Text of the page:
Sunday, May 2, 2010

New en bloc rules stricter but fairer

Proposed changes will cut time wastage and add more checks and balances

Last week, the Government proposed changes to the Land Titles (Strata) Act, making the process of selling an estate enbloc stricter but also fairer than before. The changes are expected to take effect next month.

This came after the Ministry of Law received further feedback and suggestions on the Act. These range from requesting more procedural controls to loosening the regulations, as well as proposals to streamline and clarify the sale process.

The ministry had previously amended the Act in late 2007, when it introduced a raft of changes that made the process more transparent and regulated but also more complex and lengthy.

Here's a look at the changes this time round.

Role of the Strata Titles Board (STB)

Currently, STB both mediates and adjudicates on the objections filed by minority owners in en bloc sales.

But in recent years, some enbloc sale applications have become highly contentious, and have ended up in the High Court and even the Court of Appeal.

The proposed changes will reduce STB's role to only a mediatory one. This allows disputing parties to head straight for the courts without having to go through STB's adjudication process, thereby saving time and costs.

STB will be empowered to stop the mediation process if it is clear the parties are headed for the High Court.

'Any resolution at a mediation session is at the absolute discretion of the parties,' said the ministry.

'Any party that does not wish to proceed further with mediation may make known his intention to the STB and the STB shall decide if a stop order should be made.'

Another proposal stipulates that STB can spend no more than 60 continuous days mediating each case, to prevent undue delays and to give greater certainty to the mediation process.

STB can request any information or documents from any party related to the collective sale application, if deemed relevant, and order minority owners to share in the costs of the en bloc sale.


Currently, extraordinary general meetings (EGMs) are required to elect a sale committee, appoint lawyers and consultants, and approve the apportionment method and the terms and conditions of the collective sale agreement.

During the sale process, EGMs are also required to be held to update owners on consent levels, sale proposals, bid amounts received, or the terms and conditions of the sale and purchase agreement.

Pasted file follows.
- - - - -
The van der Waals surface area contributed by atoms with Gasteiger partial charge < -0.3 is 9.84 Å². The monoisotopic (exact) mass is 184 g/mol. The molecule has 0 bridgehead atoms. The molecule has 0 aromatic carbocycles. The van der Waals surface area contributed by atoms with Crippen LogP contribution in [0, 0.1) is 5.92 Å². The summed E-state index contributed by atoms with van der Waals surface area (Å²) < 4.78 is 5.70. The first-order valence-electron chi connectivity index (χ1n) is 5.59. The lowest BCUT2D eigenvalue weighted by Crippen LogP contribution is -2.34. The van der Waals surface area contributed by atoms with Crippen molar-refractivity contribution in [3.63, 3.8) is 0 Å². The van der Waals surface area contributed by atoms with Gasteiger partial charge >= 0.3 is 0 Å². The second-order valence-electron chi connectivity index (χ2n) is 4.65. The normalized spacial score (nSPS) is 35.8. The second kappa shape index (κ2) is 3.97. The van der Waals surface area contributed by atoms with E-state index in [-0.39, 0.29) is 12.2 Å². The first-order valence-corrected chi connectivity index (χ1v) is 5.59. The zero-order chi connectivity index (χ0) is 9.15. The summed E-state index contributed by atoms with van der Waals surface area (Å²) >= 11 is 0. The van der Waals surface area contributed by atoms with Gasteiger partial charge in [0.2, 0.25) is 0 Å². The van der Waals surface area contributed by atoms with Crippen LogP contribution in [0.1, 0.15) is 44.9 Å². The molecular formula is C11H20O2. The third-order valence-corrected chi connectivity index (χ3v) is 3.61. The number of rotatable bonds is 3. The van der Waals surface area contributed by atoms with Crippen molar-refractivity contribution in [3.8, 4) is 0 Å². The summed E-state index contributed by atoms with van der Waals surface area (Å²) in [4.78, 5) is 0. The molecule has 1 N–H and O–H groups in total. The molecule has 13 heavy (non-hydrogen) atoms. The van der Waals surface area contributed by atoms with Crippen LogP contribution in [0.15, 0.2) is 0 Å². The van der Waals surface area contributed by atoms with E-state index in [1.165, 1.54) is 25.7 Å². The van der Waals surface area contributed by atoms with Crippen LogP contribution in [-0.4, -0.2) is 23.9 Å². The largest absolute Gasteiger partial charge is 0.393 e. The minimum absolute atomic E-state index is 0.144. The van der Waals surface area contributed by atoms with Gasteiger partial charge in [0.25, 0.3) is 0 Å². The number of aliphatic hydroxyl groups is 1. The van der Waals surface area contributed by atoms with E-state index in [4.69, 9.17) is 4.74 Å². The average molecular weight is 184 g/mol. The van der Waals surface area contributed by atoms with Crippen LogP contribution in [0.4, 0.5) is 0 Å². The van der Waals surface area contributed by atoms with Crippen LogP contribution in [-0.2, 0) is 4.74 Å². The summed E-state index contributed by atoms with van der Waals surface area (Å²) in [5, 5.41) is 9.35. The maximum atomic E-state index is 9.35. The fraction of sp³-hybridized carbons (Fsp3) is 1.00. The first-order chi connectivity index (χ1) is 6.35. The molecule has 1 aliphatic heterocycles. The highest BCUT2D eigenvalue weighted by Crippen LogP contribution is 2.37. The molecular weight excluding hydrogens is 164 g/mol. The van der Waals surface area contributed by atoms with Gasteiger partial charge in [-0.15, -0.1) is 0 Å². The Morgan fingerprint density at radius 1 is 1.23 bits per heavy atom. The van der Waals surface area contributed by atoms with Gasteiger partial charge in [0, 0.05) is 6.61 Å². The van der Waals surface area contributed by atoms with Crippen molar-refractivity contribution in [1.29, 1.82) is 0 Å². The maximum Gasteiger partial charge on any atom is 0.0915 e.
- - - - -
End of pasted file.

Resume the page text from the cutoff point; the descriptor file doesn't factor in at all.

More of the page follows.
One of the proposed changes will be to do away with those EGMs held to update owners as no decision-making is required.

Another change will enable an EGM to be dissolved if the quorum of 30 per cent (by share value of the development) is not reached within an hour of the start of the meeting.

If the quorum is not attained, the meeting will be considered a failed attempt.

This will address some concerns on lack of certainty when the sale committee convenes EGMs and owners are made to wait for an inordinate amount of time for the meeting to begin, said the ministry.

Failed attempts

There have been complaints about owners trying again and again to restart the en bloc sale process when previous attempts failed.

To discourage such repeated attempts when there is insufficient interest, a two-year restriction period will be imposed after a failed en bloc sale attempt.

This will give owners peace of mind and prevent the depletion of management corporation funds.

During these two years, the first retry to convene an EGM to reappoint a sale committee will require the agreement of 50 per cent by share value or of the total number of owners. This is up from the current level of 20 per cent by share value or 25 per cent of the total number of owners.

Any subsequent attempts to convene EGMs within this period will need 80 per cent by share value or the total number of owners. If there is another failed attempt, the stricter rules will apply for another two years.

A failed attempt occurs:
  • If the quorum for an EGM convened to elect a sale committee is not met within an hour;
  • When a resolution to elect the committee at an EGM is not passed;
  • When the sale committee is dissolved or terminated; or
  • When the collective sale agreement expires.

Sale committees

Currently, sale committee members have to disclose their interest in any property developer, property consultant, marketing agent or legal firm.

With the proposed amendments, sale committee members will also need to declare the extent of ownership that they or a connected person - either an immediate family member or a firm in which they have at least 5 per cent voting power - has in the development and when the purchase was made.

The additional disclosure requirements will allow owners to make a more informed choice on whom they want to elect into their sale committee.

Also, a sale committee member who does not consent to the sale can now be voted out by the other committee members by a simple majority when an application has been made to STB.

A sale committee will have one year to obtain the first signature for the collective sale agreement, failing which it will be dissolved automatically.

Source: Sunday Times, 2 May 2010

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